Liberarian Party

Did the Libertarian Party Blow It in 2016?

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Objectively speaking, 2016 was the Libertarian Party's best year ever. It was also a savage disappointment.

On the positive side, the presidential ticket of two former Republican governors, Gary Johnson of New Mexico and William Weld of Massachusetts, received more than 4.46 million votes, amounting (as of press time) to 3.28 percent of the national haul, smashing the party's previous highs of 1.28 million and 1.06 percent, respectively. The L.P. nominee was on the ballot in all 50 states and the District of Columbia for the first time since 2000, and he outperformed the Green Party's Jill Stein in each one.

"We are the only political party in the country that's growing," Libertarian Party National Chair Nicholas Sarwark crowed the morning after the election. "We've tripled our vote totals [over] 2012.…We control a bloc of the electorate that covers the spread in almost all if not all of the battleground states. We've beaten the other third party…in every single state."

For the first time, the L.P. now has more than a half-million registered voters. The Johnson/Weld campaign raised around $12 million, according to internal accounts (the final Federal Election Commission reports have not yet been filed). That destroys the previous record of $3.5 million, set in 1980 (and $2.1 million of the 1980 total came from billionaire vice-presidential candidate David Koch). The national party pulled in nearly $3 million in additional donations this year, too. U.S. Senate candidate Joe Miller of Alaska received 30 percent of the vote in his race, the highest such total in party history—especially impressive as he had both a Republican and a Democratic opponent. (Generally, if an L.P. candidate for any legislative seat gets double-digit percentages, it's because one of the major parties sat the race out.) GOP defections in 2016 also gave the L.P. sitting state legislators in Nevada, Nebraska, and Utah.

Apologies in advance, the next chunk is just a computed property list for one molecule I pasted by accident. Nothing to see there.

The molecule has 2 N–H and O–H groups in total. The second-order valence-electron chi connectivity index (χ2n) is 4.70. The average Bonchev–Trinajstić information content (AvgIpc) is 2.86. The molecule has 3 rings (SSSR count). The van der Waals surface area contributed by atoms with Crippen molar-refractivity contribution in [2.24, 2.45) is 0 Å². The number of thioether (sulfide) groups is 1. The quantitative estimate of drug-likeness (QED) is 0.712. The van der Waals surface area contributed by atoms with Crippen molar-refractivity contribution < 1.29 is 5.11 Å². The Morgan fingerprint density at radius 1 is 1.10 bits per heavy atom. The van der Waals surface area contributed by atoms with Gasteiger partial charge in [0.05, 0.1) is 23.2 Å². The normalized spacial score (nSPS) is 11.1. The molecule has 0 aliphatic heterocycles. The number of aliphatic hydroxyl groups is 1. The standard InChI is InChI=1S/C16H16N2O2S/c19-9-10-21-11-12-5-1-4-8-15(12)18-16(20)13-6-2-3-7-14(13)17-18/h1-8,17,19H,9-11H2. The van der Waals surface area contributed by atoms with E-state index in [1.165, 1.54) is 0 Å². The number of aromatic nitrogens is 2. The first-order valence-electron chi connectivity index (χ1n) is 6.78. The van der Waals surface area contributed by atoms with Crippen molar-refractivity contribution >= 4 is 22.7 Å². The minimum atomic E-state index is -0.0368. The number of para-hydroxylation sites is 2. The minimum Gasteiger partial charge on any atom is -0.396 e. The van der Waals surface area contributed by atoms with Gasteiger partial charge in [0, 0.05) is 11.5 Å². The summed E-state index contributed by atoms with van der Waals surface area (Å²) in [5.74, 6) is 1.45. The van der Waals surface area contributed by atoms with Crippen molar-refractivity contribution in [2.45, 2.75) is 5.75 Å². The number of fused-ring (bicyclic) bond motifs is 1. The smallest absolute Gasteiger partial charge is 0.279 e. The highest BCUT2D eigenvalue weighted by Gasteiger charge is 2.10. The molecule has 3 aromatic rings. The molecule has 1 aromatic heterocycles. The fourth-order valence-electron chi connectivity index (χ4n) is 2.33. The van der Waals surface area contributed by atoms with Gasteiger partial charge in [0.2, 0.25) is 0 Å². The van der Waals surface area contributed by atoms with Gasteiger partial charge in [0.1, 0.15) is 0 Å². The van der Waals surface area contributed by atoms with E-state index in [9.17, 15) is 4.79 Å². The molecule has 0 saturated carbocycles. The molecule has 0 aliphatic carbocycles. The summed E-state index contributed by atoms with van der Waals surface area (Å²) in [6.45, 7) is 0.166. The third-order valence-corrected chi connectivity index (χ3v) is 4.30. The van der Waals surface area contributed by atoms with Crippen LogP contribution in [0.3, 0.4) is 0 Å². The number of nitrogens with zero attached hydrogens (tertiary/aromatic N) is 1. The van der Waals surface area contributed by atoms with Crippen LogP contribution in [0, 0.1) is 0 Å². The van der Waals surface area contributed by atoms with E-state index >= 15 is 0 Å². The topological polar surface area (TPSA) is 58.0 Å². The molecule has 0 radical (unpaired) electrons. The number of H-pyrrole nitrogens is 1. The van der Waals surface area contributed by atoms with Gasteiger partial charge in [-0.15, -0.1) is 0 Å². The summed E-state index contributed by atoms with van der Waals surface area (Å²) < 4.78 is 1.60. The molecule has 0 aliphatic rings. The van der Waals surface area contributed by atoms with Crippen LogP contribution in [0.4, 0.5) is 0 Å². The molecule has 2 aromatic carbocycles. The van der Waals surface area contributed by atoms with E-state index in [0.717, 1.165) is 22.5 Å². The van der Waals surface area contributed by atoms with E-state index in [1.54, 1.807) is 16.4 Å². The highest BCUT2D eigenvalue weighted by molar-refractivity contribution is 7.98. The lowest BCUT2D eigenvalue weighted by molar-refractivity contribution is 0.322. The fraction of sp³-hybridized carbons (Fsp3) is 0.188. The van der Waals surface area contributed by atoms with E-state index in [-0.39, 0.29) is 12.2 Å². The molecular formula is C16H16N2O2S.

All told, the party has come a long way since its founding in 1971, when a small gang of dreamers hoped it would become a vehicle to get press attention for libertarian ideas.

Still, measured against expectations—let alone the basic standard that successful political parties must win elections—the Libertarian Party had its most disappointing year ever.

"We wanted to win, and we didn't achieve that goal," Johnson's campaign manager, Ron Nielson, acknowledged shortly after the election. "We were hoping to get into the presidential debate, and no matter how hard we tried we could not achieve that goal. After that our goal was to get 5 percent, and for the last 45 days we pushed toward that effort, which was entirely achievable but for the fact that the election came down to such a tight margin between Clinton and Trump. That put pressure on third-party support, and a lot of Johnson support moved in the end toward Trump, or possibly chose not to participate."